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One of the biggest changes recently in America's supermarkets is in the dairy aisle, where Greek yogurt keeps shoving aside its rivals. This thick, protein-rich version of yogurt has become very cool. But the traditional straining process that makes it so thick and rich is also very messy. It leaves behind a thin liquid called acid whey. And getting rid of that whey isn't as easy as you might think, as NPR's Dan Charles reports.
DAN CHARLES, BYLINE: Fage Greek yogurt comes from a ultra-modern, robot-equipped factory in Johnstown, New York. It was built in 2008, and it's already doubled in size.
RUSSELL EVANS: We're supplying yogurt for the whole United States from here...
CHARLES: Russell Evans is director of marketing for Fage U.S.A.
EVANS: ...right from this one plant, from the beaches of California all the way to the islands of Maine, everywhere.
CHARLES: Trucks bring more than a million pounds of milk into this factory every day. Evans explains that because Fage uses the traditional straining process to make their yogurt extra thick, it takes four pounds of milk to make one pound of yogurt. But when I ask him if I could see exactly where the rest of the milk goes, the other three pounds, Evans is stumped at first. Waste management is not exactly his department.
It turns out that the watery stuff that's drained out of the yogurt, the whey, gets pumped into one of the tall storage tanks outside the factory.
EVANS: So I believe that that third, steel silo is where the whey is. It's being collected there.
CHARLES: Getting rid of that whey, though, is complicated. Whey comes in different forms. Cheese factories produce lots of whey, too, but that whey is thicker. It has more sugar and protein in it. So big cheese makers filter out that lactose and concentrated protein and sell it to other food companies. It's a good business.
Greek yogurt factories, though, aren't so lucky. Their whey is thinner and more acidic and nobody's figured out a way to make money from it. But if you just poured it into a river, it would be an environmental crime.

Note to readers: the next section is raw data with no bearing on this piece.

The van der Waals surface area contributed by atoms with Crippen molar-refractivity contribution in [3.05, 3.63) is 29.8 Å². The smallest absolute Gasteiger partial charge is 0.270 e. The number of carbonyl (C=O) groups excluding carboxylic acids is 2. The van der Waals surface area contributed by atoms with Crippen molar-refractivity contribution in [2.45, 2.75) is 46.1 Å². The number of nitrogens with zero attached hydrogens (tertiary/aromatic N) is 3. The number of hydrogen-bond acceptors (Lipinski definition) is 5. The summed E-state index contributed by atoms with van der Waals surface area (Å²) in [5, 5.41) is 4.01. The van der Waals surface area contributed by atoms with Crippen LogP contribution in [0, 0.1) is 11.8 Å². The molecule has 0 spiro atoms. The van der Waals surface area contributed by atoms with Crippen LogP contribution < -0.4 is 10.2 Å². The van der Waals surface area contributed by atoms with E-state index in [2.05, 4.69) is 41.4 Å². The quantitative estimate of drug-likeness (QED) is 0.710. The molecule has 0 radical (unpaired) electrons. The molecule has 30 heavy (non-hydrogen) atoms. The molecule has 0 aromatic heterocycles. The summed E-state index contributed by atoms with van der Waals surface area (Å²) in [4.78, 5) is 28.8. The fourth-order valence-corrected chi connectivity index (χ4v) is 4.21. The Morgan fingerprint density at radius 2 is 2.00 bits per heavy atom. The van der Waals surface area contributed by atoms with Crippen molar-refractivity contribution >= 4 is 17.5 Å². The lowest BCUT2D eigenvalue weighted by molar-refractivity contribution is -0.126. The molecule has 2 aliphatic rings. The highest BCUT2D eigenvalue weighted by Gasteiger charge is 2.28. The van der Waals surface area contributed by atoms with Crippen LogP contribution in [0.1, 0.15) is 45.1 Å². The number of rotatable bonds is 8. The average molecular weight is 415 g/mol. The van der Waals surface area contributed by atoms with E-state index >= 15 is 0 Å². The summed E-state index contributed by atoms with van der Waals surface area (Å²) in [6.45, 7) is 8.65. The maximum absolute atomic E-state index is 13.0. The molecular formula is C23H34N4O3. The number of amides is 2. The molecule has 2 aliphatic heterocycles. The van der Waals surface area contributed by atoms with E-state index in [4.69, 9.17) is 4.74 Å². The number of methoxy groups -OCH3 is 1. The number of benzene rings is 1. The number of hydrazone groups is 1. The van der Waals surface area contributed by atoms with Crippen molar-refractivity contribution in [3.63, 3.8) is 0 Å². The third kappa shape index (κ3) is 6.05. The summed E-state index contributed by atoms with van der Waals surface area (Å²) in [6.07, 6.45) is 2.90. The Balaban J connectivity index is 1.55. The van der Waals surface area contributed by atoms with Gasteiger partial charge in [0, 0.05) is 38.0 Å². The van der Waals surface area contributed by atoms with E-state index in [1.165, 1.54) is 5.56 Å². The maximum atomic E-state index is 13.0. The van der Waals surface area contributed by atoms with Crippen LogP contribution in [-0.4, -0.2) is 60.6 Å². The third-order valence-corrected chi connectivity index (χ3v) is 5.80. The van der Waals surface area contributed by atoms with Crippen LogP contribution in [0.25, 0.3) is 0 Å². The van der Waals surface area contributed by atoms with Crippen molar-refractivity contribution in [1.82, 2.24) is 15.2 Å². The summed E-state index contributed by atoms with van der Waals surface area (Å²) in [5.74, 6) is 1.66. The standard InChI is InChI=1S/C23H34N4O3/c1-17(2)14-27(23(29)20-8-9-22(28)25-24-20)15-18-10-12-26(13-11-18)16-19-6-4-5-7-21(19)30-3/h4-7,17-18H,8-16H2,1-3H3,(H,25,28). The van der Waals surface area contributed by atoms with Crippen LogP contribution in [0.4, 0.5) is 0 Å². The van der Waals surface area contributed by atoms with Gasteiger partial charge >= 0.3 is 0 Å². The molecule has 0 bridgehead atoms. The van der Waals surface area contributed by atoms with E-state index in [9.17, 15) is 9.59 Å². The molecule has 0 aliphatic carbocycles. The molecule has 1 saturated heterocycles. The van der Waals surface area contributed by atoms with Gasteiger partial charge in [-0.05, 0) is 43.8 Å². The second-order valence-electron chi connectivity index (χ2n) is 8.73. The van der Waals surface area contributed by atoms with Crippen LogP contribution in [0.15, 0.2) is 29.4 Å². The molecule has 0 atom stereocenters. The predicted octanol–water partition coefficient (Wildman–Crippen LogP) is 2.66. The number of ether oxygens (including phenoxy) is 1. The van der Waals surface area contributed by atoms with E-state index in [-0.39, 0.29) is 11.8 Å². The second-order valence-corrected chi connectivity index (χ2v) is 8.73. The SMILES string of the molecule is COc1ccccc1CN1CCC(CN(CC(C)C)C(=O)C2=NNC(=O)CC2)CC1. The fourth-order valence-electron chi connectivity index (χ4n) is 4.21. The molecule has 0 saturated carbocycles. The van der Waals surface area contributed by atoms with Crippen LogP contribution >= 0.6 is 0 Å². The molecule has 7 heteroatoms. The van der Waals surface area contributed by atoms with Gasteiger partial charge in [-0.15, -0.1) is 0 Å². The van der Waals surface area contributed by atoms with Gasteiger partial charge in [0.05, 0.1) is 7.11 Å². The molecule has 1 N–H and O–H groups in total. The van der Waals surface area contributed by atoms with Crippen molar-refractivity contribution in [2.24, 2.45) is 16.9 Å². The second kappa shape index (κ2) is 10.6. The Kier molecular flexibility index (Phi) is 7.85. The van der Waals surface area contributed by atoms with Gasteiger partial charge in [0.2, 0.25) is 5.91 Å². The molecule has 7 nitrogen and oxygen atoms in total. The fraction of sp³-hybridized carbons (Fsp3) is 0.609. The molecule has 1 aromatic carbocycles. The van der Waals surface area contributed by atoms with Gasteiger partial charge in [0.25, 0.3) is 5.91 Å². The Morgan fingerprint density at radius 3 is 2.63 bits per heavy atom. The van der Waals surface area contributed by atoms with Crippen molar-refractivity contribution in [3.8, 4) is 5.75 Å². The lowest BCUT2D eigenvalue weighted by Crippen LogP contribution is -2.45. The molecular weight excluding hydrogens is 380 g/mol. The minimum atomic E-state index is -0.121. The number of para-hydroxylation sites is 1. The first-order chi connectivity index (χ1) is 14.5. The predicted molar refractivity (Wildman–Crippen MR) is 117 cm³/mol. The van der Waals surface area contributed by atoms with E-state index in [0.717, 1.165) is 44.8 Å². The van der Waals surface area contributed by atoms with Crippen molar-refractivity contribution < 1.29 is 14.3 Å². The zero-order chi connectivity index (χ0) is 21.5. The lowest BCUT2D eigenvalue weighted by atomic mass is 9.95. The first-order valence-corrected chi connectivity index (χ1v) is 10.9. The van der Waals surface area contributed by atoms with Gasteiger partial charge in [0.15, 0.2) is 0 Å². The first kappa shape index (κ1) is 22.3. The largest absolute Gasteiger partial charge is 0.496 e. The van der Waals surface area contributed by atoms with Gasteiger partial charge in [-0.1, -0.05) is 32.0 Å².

George Bevington, an engineer who deals with waste water treatment, says the whey would set off a boom of bacteria in the river, feeding on the sugar.
GEORGE BEVINGTON: And that means there'd be no oxygen left in the river and that means there'd be no fishies left in the river.
CHARLES: Bevington and I are standing outside Johnstown's waste water treatment plant. And in the distance, less than a mile away, we can see the steel storage tanks of the Fage factory. It's so close the company can pipe most of its whey straight over here for treatment. Not every waste water plant can handle whey, but this one can, because it has what's called an anaerobic digester: a huge tank full of special bacteria that feasts on this kind of waste.
BEVINGTON: Anaerobic digesters love sugar, they love milk, they love beer. Anything you can put in a digester that's high-strength waste, bacteria love to eat it.
CHARLES: And these very helpful bacteria convert it into something useful: Biogas, mostly methane.
BEVINGTON: What we do is, we take this biogas, around 240 cubic feet per minute, we split that to two engines, and we're generating power 24/7.
CHARLES: The generators deliver enough power to run this plant. When Superstorm Sandy came through and the electrical grid in New York started to wobble, engineers here simply cut themselves off from the grid and relied entirely on gas from their own digesters.
It's the best solution, so far, to the whey problem, but it's not perfect. It costs Johnstown's taxpayers more to run these generators than it would cost to buy the same amount of power from the local utility. To cover that extra cost, Fage still has to pay to city to take the whey off its hands.
Also, Fage now puts out more whey than the city's digester can actually digest. So Fage has to do the same thing that even bigger Greek yogurt factory not far away, the Chobani factory, does with its waste. The yogurt makers haul that whey back to farmers.
Farmers like Ken Dibbell, who lives outside the town of Norwich, about ten miles from the Chobani factory. Dibbell mixes the whey together with manure from his cows and spreads it on his hay fields as fertilizer. Some other farmers mix it into their cattle feed. Dibbell gets paid $300 every time he takes a 6,000 gallon truckload of the factory's whey.
KEN DIBBELL: It's a cash cow. And anything you can do on the farm to generate cash, safely, you do it.
CHARLES: But there's a limit on how much each farmer can use: any more than that, and the whey would end up polluting nearby streams. And there's so much whey coming out of these fast-growing yogurt factories in upstate New York, Chobani is hauling that waste a couple of hours, in some cases, just to find farmers who can take it - that gets expensive.
So the State of New York, which is anxious to keep this yogurt boom going, has set up a task force with researchers from Cornell University to look for a better alternative. Maybe it's turning more whey into biogas; maybe it's filtering out those valuable sugars and proteins. There are lots of technologies, one of the researchers said, but the economics are tricky.
Dan Charles, NPR News Transcript provided by NPR, Copyright NPR.